“But I’ve got to do something.”

“Yes. But not too much. You hear me?”

“Yes mum.”

“Come on. Let’s get back. I think your dad’s missing your help.”

Dad and Scott were still on their tea break. Mum and Paul joined them in the kitchen tent.

“Mum, Dad,” said Paul. “I’ve got an idea about the name. I think you should call it Hunter’s Lodge.”

Mum, Dad and Scott all nodded. Paul raised his tea cup and announced a toast.

“Hunter’s Lodge.”

The tent flap opened and Hunter’s head poked through wearing a beret. Paul realised he couldn’t remember the last time he’d seen Hunter without a hat and he had no hair on the back or sides. Paul had always assumed it was a fashion choice.

“Well?” said Hunter. “What’s all this I’m hearing?”

Mum looked at Dad, who looked at Paul.

“I figured that you’ve done such a good job of convincing mum and dad that this barn would never get done without your help that we may as well name it after you. Call it a pre-emptive strike. Anyway, they rejected Paul’s palace and Scott’s shack. Now back to work.”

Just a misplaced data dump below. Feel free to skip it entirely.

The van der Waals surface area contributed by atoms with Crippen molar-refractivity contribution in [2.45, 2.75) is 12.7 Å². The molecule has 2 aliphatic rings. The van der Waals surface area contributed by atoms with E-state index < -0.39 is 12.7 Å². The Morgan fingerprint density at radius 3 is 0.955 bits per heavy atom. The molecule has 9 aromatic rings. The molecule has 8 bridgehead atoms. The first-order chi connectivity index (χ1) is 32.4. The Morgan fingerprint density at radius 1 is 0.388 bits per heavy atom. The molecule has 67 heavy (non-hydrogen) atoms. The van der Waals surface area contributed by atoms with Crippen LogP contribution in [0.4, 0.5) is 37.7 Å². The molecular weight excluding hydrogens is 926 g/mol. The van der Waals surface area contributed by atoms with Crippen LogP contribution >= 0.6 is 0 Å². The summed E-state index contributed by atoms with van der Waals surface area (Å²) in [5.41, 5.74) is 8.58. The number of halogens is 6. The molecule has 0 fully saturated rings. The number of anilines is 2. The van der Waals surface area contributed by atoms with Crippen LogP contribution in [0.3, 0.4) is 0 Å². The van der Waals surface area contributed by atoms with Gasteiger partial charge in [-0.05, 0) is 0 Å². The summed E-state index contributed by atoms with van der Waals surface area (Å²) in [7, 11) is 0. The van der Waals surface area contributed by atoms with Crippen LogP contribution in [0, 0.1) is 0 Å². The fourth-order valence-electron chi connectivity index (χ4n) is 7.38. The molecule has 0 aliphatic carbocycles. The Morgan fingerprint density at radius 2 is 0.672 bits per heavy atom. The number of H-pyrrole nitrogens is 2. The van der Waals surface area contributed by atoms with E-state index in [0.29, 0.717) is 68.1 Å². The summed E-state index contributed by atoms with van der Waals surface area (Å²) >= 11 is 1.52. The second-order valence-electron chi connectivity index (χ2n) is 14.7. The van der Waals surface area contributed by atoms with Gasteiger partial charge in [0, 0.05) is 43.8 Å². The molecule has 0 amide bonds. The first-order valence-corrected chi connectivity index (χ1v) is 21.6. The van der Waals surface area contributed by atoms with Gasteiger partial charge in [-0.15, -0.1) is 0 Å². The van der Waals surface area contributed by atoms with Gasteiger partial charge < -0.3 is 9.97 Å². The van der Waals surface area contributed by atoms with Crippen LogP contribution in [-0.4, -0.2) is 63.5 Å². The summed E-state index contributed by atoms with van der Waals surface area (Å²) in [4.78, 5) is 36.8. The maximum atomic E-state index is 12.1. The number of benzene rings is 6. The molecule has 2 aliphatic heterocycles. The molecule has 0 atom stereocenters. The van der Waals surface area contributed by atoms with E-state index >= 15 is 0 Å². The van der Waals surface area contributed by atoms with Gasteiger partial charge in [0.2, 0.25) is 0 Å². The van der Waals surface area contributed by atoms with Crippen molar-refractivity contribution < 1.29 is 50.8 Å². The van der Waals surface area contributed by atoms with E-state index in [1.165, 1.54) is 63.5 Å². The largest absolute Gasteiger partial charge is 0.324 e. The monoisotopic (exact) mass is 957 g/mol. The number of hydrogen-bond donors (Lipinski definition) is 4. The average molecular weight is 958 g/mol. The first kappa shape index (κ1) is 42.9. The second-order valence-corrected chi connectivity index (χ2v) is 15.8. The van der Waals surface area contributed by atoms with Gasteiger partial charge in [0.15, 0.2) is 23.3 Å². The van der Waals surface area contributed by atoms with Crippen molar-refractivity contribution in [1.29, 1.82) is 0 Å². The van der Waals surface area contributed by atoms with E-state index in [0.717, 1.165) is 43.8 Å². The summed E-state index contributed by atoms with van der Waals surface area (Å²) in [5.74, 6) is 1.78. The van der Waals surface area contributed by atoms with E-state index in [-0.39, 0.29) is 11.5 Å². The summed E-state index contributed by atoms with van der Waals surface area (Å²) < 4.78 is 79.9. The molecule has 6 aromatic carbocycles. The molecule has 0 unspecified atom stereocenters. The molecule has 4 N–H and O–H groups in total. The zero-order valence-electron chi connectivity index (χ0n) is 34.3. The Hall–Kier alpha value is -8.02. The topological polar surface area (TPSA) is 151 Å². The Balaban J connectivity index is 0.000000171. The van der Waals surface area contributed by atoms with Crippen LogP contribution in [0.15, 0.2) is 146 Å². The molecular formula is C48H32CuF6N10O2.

Paul threw a brush to Hunter, who caught it. While he was distracted Paul grabbed him in a head lock, removed his beret and rubbed knuckles over Hunter’s bare head.

 “And don’t think you can get out of it because you’re ill, you knuckle head.”

 For a moment Hunter was too surprised to reply.

“Right,” said Hunter. “You scrape and I’ll brush and we’ll soon see who’s the knuckle head.”

Hunter stepped out of the tent.

“Paul,” whispered mum. “Don’t let him overdo it.”

“Don’t worry mum. I can feel my shoulder playing up. I don’t think I’ll last long.”

Mum smiled and mouthed her thanks. Scott gave Paul a thumbs up. Dad almost pushed him out of the tent.

“Come on boys, this barn won’t build itself.”